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Purpose: To evaluate the predictive validity of critical power (CP) and the work above CP (W′) on cycling performance (mean power during a 20-min time trial; TT20). Methods: On 3 separate days, 10 male cyclists completed a TT20 and 3 CP and W′ prediction trials of 1, 4, and 10 min and 2, 7, and 12 min in field conditions. CP and W′ were modeled across combinations of these prediction trials with the hyperbolic, linear work/time, and linear power inverse-time (INV) models. The agreement and the uncertainty between the predicted and actual TT20 were assessed with 95% limits of agreement and a probabilistic approach, respectively. Results: Differences between the predicted and actual TT20 were “trivial” for most of the models if the 1-min trial was not included. Including the 1-min trial in the INV and linear work/time models “possibly” to “very likely” overestimated TT20. The INV model provided the smallest total error (ie, best individual fit; 6%) for all cyclists (305 [33] W; 19.6 [3.6] kJ). TT20 predicted from the best individual fit-derived CP, and W′ was strongly correlated with actual TT20 (317 [33] W; r = .975; P < .001). The bias and 95% limits of agreement were 4 (7) W (−11 to 19 W). Conclusions: Field-derived CP and W′ accurately predicted cycling performance in the field. The INV model was most accurate to predict TT20 (1.3% [2.4%]). Adding a 1-min-prediction trial resulted in large total errors, so it should not be included in the models.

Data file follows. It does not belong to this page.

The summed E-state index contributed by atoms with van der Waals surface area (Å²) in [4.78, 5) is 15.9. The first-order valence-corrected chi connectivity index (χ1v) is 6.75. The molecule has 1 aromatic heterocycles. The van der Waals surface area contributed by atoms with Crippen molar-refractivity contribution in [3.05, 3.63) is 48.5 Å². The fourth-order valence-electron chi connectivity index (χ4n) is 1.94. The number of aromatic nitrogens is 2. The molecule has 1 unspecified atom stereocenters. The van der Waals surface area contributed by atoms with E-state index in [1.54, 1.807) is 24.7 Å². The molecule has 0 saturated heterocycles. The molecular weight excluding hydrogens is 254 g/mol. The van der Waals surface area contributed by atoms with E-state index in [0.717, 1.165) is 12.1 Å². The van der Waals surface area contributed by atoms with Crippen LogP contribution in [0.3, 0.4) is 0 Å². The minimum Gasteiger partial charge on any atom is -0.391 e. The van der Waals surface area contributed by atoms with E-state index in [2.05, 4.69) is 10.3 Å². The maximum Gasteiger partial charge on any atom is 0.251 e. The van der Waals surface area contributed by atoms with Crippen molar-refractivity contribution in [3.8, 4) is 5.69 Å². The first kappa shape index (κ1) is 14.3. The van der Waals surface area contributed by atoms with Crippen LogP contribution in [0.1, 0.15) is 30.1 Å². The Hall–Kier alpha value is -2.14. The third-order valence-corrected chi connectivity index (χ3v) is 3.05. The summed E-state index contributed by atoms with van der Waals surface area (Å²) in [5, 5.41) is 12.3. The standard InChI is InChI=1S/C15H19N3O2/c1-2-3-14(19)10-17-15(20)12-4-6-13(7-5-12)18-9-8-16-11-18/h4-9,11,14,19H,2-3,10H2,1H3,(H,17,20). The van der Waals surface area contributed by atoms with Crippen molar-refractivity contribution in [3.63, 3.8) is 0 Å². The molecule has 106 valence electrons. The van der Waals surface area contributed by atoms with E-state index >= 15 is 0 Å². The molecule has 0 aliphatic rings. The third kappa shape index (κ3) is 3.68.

The authors are with Training and Sports Sciences, University of Applied Sciences Wiener Neustadt, Wiener Neustadt, Austria.

Nimmerichter (nimmerichter@fhwn.ac.at) is corresponding author.
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